I’ve heard Debi talk about visiting Elmina for years now. I’ve see pictures of the inside of the castle. I’ve heard some of its history. But, nothing compares to actually being there.
According to our guide, after Elmina was built in the early 1400s, Portuguese missionaries started taking the most intelligent and strong leaders from the villages around Elmina. There were only meant to learn Christianity, Portuguese language and culture, and then be sent back to their villages to educate others. But, they were never returned to Africa. Thus, they became the first slaves.
We moved on to the Female Dungeon, and I could still smell their blood. The dungeon opens into a courtyard where the women were lined up, naked, to be inspected by the governor upon their arrival. He would look down from his balcony and select a mistress from them, and I could barely stand to be there. I can’t imagine the terror and suffering these women had to endure.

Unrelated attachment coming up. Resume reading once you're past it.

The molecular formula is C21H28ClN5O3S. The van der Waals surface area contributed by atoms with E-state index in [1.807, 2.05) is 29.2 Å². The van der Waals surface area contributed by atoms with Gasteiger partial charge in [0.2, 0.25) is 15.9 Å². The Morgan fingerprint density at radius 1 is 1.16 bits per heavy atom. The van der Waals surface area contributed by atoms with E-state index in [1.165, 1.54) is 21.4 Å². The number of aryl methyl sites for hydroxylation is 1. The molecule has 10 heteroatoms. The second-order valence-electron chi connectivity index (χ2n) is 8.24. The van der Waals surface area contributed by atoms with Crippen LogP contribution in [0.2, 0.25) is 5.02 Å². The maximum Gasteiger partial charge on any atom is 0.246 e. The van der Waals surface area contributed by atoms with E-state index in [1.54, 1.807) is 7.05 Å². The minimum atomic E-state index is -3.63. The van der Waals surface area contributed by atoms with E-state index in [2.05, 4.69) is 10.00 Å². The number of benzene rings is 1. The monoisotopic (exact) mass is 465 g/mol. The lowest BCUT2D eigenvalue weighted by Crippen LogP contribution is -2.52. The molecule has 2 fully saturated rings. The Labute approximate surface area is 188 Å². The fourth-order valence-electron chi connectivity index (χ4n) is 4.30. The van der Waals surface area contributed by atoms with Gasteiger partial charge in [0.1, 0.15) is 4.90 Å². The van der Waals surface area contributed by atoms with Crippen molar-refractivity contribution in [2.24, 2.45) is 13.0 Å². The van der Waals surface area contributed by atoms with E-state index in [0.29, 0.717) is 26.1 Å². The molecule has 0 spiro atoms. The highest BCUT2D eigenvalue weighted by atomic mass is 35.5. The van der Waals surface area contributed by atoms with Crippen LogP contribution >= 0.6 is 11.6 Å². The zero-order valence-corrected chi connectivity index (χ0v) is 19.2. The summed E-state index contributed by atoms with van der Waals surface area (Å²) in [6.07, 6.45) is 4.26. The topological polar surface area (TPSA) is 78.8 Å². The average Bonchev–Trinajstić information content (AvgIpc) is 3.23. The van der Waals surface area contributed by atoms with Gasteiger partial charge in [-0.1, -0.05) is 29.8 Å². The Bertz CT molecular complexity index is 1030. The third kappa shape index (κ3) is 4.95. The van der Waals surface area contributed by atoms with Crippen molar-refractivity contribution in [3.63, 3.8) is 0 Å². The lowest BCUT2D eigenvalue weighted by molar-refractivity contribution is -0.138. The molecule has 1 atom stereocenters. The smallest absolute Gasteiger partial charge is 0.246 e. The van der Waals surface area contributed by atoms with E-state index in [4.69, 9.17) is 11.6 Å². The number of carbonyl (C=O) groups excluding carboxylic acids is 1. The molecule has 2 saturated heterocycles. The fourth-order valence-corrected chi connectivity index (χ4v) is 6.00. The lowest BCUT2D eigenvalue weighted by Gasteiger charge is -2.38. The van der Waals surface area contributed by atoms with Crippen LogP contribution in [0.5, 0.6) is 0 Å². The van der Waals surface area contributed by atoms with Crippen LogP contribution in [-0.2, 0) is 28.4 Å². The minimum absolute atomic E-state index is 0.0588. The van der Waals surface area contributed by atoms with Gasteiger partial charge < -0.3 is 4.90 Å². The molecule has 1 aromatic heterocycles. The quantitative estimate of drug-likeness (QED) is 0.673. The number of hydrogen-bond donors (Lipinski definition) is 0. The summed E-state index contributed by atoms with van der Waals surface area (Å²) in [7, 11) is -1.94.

Next we traveled through the Male Dungeon to “The Door of No Return” where the prisoners would be loaded onto to ships to take them to England, the Caribbean and America. The doorway out was rather small, and it was the last thing they saw as they were forcibly taken from anything they’d ever known … forever. It is heartache to think of never seeing my family or my homeland again.
Moving across the courtyard and up the stairs to the top of the castle affords a grand view of the village below as the tour ends. Some things have obviously changed in Elmina since the castle was built, and some things have probably stayed the same.
Life has gone on in it and around it since 1816 when it ceased to be a slave castle, but I think it is serving it’s greatest purpose now as a stony remembrance, Elmina can testify to humanity’s evil and humanity’s ability to change that evil into education and empathy for generations past, present and future. It truly is a place to ponder the weakness we have and how we can strive to prevent such persecution from happening ever again.